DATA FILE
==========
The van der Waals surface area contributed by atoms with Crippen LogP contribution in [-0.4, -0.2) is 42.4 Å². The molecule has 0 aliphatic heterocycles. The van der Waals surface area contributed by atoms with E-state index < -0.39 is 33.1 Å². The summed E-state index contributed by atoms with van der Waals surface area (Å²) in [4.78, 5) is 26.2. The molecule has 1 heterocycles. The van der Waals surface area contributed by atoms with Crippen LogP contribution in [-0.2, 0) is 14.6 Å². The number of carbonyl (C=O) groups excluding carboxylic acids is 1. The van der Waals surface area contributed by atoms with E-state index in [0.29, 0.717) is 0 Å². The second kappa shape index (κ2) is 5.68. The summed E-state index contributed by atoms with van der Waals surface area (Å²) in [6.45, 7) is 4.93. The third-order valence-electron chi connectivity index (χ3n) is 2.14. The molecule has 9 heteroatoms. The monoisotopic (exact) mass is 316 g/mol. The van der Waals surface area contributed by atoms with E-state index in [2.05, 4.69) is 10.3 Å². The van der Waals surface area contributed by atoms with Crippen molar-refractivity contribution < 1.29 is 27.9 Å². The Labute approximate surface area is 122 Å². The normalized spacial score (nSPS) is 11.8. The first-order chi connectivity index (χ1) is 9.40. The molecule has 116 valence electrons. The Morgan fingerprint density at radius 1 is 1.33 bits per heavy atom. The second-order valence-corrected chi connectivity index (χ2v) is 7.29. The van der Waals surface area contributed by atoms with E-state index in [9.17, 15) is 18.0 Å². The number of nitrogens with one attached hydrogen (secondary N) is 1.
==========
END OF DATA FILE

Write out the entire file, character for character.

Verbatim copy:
The van der Waals surface area contributed by atoms with Crippen LogP contribution in [-0.4, -0.2) is 42.4 Å². The molecule has 0 aliphatic heterocycles. The van der Waals surface area contributed by atoms with E-state index < -0.39 is 33.1 Å². The summed E-state index contributed by atoms with van der Waals surface area (Å²) in [4.78, 5) is 26.2. The molecule has 1 heterocycles. The van der Waals surface area contributed by atoms with Crippen LogP contribution in [-0.2, 0) is 14.6 Å². The number of carbonyl (C=O) groups excluding carboxylic acids is 1. The van der Waals surface area contributed by atoms with E-state index in [0.29, 0.717) is 0 Å². The second kappa shape index (κ2) is 5.68. The summed E-state index contributed by atoms with van der Waals surface area (Å²) in [6.45, 7) is 4.93. The third-order valence-electron chi connectivity index (χ3n) is 2.14. The molecule has 9 heteroatoms. The monoisotopic (exact) mass is 316 g/mol. The van der Waals surface area contributed by atoms with E-state index in [2.05, 4.69) is 10.3 Å². The van der Waals surface area contributed by atoms with Crippen molar-refractivity contribution < 1.29 is 27.9 Å². The Labute approximate surface area is 122 Å². The normalized spacial score (nSPS) is 11.8. The first-order chi connectivity index (χ1) is 9.40. The molecule has 116 valence electrons. The Morgan fingerprint density at radius 1 is 1.33 bits per heavy atom. The second-order valence-corrected chi connectivity index (χ2v) is 7.29. The van der Waals surface area contributed by atoms with E-state index in [9.17, 15) is 18.0 Å². The number of nitrogens with one attached hydrogen (secondary N) is 1.